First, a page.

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2020 Daily Trail Markers: States focus on mail-in voting access, despite Trump's objections

Trump says Twitter is interfering in election
Trump says Twitter is interfering in election... 03:09

President Trump has called mail-in voting "substantially fraudulent." But amid growing concerns about a second wave of the coronavirus in the fall, states are trying to figure out how they will increase access to mail-in voting, report CBS News campaign reporter Nicole Sganga and political unit broadcast associate Aaron Navarro.

The pandemic has prompted a total of 17 states to postpone their presidential primaries and expand their mail ballot access, with some states, like Rhode Island, Georgia and Maryland, sending out ballot application forms to registered voters. 

Five states — Colorado, Hawaii, Oregon, Utah and Washington — already have all-mail elections, which consist of a mix of sending ballots to registered voters and opening up limited polling centers for those that wish to vote in-person. Connecticut and Michigan are sending ballot applications to registered voters, while states that had previously limited who could request a mail ballot, like Massachusetts and New Hampshire, have opened access further for the November elections because of the pandemic. 

CBS News has counted 40 states and the District of Columbia that have not yet officially made changes to their mail vote for the November general election, though many have adopted it for the primaries and 27 of these states don't have specific requirements to receive a mail ballot.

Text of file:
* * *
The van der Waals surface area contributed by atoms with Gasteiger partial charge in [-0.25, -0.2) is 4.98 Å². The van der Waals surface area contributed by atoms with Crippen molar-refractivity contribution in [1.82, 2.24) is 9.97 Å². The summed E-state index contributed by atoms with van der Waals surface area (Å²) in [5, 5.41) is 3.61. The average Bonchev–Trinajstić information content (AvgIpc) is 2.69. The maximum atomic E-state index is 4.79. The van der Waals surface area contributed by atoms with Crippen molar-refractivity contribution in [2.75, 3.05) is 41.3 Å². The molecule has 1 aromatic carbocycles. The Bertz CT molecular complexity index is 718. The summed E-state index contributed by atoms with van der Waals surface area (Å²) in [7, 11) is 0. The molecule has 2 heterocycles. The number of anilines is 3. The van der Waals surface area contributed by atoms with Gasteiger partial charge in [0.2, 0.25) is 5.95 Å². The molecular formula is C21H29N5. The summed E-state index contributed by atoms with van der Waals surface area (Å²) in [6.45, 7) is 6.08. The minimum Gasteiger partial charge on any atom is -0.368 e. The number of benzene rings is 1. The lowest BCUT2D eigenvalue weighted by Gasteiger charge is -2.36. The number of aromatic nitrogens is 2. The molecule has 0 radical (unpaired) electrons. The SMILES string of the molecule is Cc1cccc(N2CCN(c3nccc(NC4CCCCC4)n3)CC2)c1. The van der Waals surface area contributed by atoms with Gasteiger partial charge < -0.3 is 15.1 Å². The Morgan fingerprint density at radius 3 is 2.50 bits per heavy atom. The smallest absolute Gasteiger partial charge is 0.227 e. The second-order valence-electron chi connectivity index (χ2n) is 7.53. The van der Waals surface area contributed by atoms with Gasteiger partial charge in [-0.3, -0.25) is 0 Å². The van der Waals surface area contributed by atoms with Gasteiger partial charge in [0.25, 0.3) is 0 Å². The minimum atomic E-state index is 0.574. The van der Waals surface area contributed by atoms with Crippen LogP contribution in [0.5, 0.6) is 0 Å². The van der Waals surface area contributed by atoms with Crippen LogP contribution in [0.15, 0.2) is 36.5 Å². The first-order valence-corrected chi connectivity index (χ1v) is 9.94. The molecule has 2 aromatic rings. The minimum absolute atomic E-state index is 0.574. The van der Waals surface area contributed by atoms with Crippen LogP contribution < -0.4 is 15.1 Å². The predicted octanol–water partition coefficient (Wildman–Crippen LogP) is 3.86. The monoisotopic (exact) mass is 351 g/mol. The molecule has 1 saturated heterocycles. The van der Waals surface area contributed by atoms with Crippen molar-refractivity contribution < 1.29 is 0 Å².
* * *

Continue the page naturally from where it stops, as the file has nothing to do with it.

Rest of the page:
Twitter on Tuesday evening added new "fact-check" notices to Mr. Trump's tweets on mail-in voting. The president suggested Tuesday morning that mail-in ballots lead to voter fraud in multiple posts online, though he provided no evidence. 

"Mail boxes will be robbed, ballots will be forged & even illegally printed out & fraudulently signed. The Governor of California is sending ballots to millions of people, in the state, no matter who they are or how they got there, will get one," the president tweeted, in part. 

A spokesperson for Twitter confirmed to CBS News this is the first time the company has fact-checked Mr. Trump on the platform, though it has been done for other world leaders. In March, Twitter marked one of the president's retweets as "manipulated media," after Mr. Trump shared an edited video of his political opponent Joe Biden posted by White House deputy chief of communications Dan Scavino.

Read more about Trump's comments on mail voting, and what states have adapted for November here.



Joe Biden added his support for an investigation into the death of George Floyd, the 46-year-old black man who died while in the custody of Minneapolis police officers on Monday night, CBS News campaign reporter Bo Erickson reports. 

"George Floyd's life mattered. It mattered as much as mine, it mattered as much as anyone's in this country — at least it should have," Biden said Wednesday morning during a virtual chat. Floyd's death "sends a very clear message to the black community and black lives that are under threat, every single day," Biden added, saying that this was not an "isolated incident but part of an ingrained systemic cycle of injustice that still exists in this country." 

Biden said the officers seen on camera "have to be held fully accountable," noting the ongoing FBI investigation on whether Floyd's civil rights were violated. "We have to get to the root of all of this," he said.